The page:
Foucault asserts that each society has a regime of truth—the types of discourse which it accepts and makes function as true. According to Welch, Foucault does not accept that there is a single human way of knowing. Furthermore, he asserts the experience of order is not a static given, nor a secure basis for thought or action.[4] The recognition that the struggle for knowledge and its dominance can dictate “who will live and how, and who will die and for what grand cause” is significant in attaining dominance. Whoever establishes and controls “truth” gains control of the narrative about oppression and the oppressed, and can dictate whether liberation theology—the solution posed by Welch—is embraced or rejected. Welch extensively explores Foucault’s correlation of power and knowledge which in her opinion provides a grid through which various operations of power may be examined.[5] Hence, she raises intriguing questions about power and control:

  1. Whose knowledge is given authority? And what institutions survey knowledge and create knowers?
  2. Whose knowledge is taken as real? Whose knowledge is rejected as inadequate, unscientific?
  3. Is knowledge itself powerful? How does knowledge shape political, social and economic structures?

Welch thoroughly examines the relationship between power and knowledge. She reminds us that knowledge provides access for those in power to use against the oppressed. Oftentimes it is challenging to determine where Foucault’s theories end and begin, and when Welch is imparting her own ideas. She engages so intimately with Foucault’s theories, attempting to move the reader along the vast and complex theories Foucault articulated over his lifetime. Welch and Foucault remind the reader that a new body of knowledge brings into being a new class of people who can exercise a different kind of power. For instance, a ruling class generates an ideology that suits its own interests. However, if a new ideology creates space for a new ruling class, can the marginalized and dispossessed assume power—and would they be considered “ruling class?” Could they rule justly and fairly? Liberating systems have to express concern for the well-being of all people and to care about justice for all groups of people.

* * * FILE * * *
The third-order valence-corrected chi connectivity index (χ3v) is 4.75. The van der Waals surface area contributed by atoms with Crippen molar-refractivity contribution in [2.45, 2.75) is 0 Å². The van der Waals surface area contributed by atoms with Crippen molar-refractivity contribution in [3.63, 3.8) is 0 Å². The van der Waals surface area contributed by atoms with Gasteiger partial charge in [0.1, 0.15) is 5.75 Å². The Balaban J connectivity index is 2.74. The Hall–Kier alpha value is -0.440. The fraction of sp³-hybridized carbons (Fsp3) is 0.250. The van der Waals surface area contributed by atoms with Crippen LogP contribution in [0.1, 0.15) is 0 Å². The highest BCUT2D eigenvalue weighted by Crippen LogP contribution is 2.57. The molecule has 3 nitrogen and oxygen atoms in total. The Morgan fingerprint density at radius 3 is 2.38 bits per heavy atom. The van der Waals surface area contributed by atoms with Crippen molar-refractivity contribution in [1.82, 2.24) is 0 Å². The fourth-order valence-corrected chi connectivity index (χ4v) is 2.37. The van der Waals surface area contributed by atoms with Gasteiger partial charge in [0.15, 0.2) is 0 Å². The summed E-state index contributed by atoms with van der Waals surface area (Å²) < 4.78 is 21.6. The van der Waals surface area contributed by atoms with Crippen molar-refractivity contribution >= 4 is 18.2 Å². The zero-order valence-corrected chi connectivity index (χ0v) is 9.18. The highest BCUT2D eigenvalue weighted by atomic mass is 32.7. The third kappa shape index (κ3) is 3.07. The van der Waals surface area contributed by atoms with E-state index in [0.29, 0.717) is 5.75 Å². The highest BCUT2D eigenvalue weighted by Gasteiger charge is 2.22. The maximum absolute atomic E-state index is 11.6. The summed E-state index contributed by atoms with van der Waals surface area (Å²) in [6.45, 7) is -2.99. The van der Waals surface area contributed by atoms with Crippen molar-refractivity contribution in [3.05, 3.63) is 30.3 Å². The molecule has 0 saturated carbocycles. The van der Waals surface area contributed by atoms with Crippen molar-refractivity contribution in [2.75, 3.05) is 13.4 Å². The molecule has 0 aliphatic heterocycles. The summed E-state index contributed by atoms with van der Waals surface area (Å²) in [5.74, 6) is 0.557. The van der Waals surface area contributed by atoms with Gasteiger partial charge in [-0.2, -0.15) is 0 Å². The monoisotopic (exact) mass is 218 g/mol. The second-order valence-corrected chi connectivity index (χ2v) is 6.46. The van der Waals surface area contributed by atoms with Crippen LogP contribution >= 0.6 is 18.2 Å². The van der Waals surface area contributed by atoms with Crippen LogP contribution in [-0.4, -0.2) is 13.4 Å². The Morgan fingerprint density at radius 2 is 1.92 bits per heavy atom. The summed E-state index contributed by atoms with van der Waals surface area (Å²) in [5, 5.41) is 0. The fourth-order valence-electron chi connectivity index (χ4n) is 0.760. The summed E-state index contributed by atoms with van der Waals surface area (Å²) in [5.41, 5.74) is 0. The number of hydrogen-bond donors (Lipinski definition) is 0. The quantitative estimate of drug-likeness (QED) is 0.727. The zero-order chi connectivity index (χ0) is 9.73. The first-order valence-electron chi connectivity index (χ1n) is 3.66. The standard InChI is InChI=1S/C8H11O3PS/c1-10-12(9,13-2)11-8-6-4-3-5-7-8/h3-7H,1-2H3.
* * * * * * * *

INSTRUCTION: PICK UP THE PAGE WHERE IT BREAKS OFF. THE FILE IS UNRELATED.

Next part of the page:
Dr. Sharon Welch’s book, though short at just one hundred pages, is not light reading. But it is well worth it, and in my opinion, should be required for any liberation theology course. In her distinct scholarly manner, Welch systematically presents and proves her hypothesis that Christianity has been complicit in aligning itself with systems of oppression. She further asserts that the failure of Christianity is not its false or unrealistic claims, but its failure to claim enough. Christianity failed in Welch’s opinion, not in its practice to “transform the corruption and inhumanity of the world but in its practice of the vision of the human community.”[6] Welch maintains that liberation theology is a possible solution to build a new world that shapes the human community. While it is reasonable to question whether the oppressed can exercise a different kind of power to rule justly and fairly, Welch and Foucault assert that the ruling class cannot be left to the creation of knowledge which shapes the very existence of society, and that inevitably influences the lives of its people. The narrative about a society’s existence and its people must be based on the experiences of diverse races, genders and classes, and not solely on the experience of any one of these.

The struggle for knowledge and dominance does not have to lead to corrupt systems of dominance that create marginalized groups. Liberation theology, Welch would assert, is capable of building a new world; this may very well be the topic of her next book. While she poses as many questions as she answers, she does not profess to have all of the solutions. Her questions demonstrate her scholarship, clarity, and vision for the just and whole world that we as Unitarian Universalists profess to embrace. They provoke the reader to seek solutions and dive deeply into creating just and humane systems.

– Reviewed by Rev. Dr. Qiyamah Rahman

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[1] Welch, Sharon D. Communities of Resistance and Solidarity: A Feminist Theology of Liberation. Eugene: Wipf and Stock Publishers. 2017. p. 13.

[2] Welch, Sharon D. Communities of Resistance and Solidarity: A Feminist Theology of Liberation. Eugene: Wipf and Stock Publishers. 2017. p. 33.

[3] Welch, Sharon D. Communities of Resistance and Solidarity: A Feminist Theology of Liberation. Eugene: Wipf and Stock Publishers. 2017.  p. 25.

[4] Welch, Sharon D. Communities of Resistance and Solidarity: A Feminist Theology of Liberation. Eugene: Wipf and Stock Publishers. 2017.  pp. 12-13.

[5] Welch, Sharon D. Communities of Resistance and Solidarity: A Feminist Theology of Liberation. Eugene: Wipf and Stock Publishers. 2017. pp. 18-19.

[6]  Welch, Sharon D. Communities of Resistance and Solidarity: A Feminist Theology of Liberation. Eugene: Wipf and Stock Publishers. 2017. p. 33.